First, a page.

Image quality standards
- Resolution: no specific figure is set. The minimum is the native resolution of the modality (e.g. 512x512px for CT, 128 to 1024px for MRI (depending on sequence / scan parameters), >1024 for plain films, etc).
- Contrast/brightness: the abnormality should be visible easily and the image displayed with optimum windowing and levels (remember that these are not DICOM and therefore should be optimised at the time of capture).
Images should also be cropped appropriately so that there is no extraneous amount of blank space around them. Read more.
Ideally, there should be no text or graphical overlays on the images (including measurements / arrows), as this will reduce the quality and teaching value of cases. If this is is crucial, uploading a separate 'annotated' version of a single image demonstrating a ROI measurement is best.
Just because you know what the image or stack of images shows, it does not mean that everybody does! So, add a short description about the study. It doesn't need to be a complete report but should highlight the salient features.
Cases need to have a diagnosis, and each case has a diagnostic certainty slider at the top of the case to help you. This may be radiological (supracondylar fracture) or histological (eosinophilic granuloma). It is important that if the diagnosis is histological, appropriate mention is made in the discussion. Ideally, you should include the histology report (and even better - images of the slides).
If the diagnosis is a presumptive diagnosis pending histological confirmation, this should be clarified in the text.
In some cases, where no laboratory or pathological test are definitive, the diagnosis is presumptive. In such cases, you need to convince the readers / editors why your diagnosis is correct.
These are not mandatory, but can turn a good case into a great case!
The discussion portion of the case isn't mandatory, but can be helpful for more complex cases. It should be limited to this case and delegate discussion of the condition in general to the "related article" section (see below). You can link some keywords to articles in Radiopaedia (read more about linking).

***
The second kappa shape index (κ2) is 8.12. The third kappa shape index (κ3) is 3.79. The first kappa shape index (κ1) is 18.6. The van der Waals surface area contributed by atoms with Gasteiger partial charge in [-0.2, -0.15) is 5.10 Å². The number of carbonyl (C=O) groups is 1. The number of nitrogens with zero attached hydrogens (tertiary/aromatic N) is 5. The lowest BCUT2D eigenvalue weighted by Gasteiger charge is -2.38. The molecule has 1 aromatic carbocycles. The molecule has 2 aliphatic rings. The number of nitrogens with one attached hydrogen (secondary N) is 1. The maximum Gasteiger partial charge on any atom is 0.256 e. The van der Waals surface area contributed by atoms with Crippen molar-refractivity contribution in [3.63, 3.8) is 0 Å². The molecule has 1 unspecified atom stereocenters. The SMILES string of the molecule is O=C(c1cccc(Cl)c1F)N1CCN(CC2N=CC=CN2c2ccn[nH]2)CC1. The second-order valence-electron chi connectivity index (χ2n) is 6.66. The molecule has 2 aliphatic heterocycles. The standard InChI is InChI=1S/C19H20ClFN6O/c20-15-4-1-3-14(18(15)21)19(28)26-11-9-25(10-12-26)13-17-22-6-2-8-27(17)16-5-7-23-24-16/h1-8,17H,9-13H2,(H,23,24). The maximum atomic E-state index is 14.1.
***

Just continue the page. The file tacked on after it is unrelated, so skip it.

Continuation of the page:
At the end of each case please add relevant related Radiopaedia articles (minimum of one, but usually two or three).
Help and Style Guide
style guide and help
- general overview
- Radiopaedia.org supporters
- copyright/plagiarism issues
- supported browsers
- racial terminology
- when to use bold
- when to use italics
- how to use acronyms
- using colons
- using dashes and hyphens
- using slashes
- apostrophe use and eponyms
- bulleted and numbered lists
- numbers, units and operators
- a vs. an
- accepted abbreviations
- UK vs. US English
- non-English language content
- have a play in our sandbox (test page)
- how to create an article (watch YouTube tutorial)
- types of articles
anatomy of an article
- standard article structure
- special types of articles
- short article structure
- mnemonics article structure
- interventional procedure article structure
- curriculum article structure
- examples of normal imaging article structure
- anatomy article structure
- fracture article structure
- radiography article structure
- summary article structure
- articles on conditions that affect multiple systems
- comparative article structure
- contributing a case to illustrate an article
- see also
- adding images to an article
- merging duplicate articles
- synonyms (watch YouTube tutorial)
- why upload cases to Radiopaedia.org
- uploaders (plugins and stand alone apps)
- how to upload a case (watch YouTube tutorial)
- types of cases
- patient confidentiality
- case publishing guidelines
- anatomy of the perfect case
- quiz mode
- selection tools
- push back to draft
- radiopaedia identification number (riD)
- multiple choice questions
- medical illustrations and diagrams
- editorial board
- editorial team
- editorial projects
- Radiographics update initiative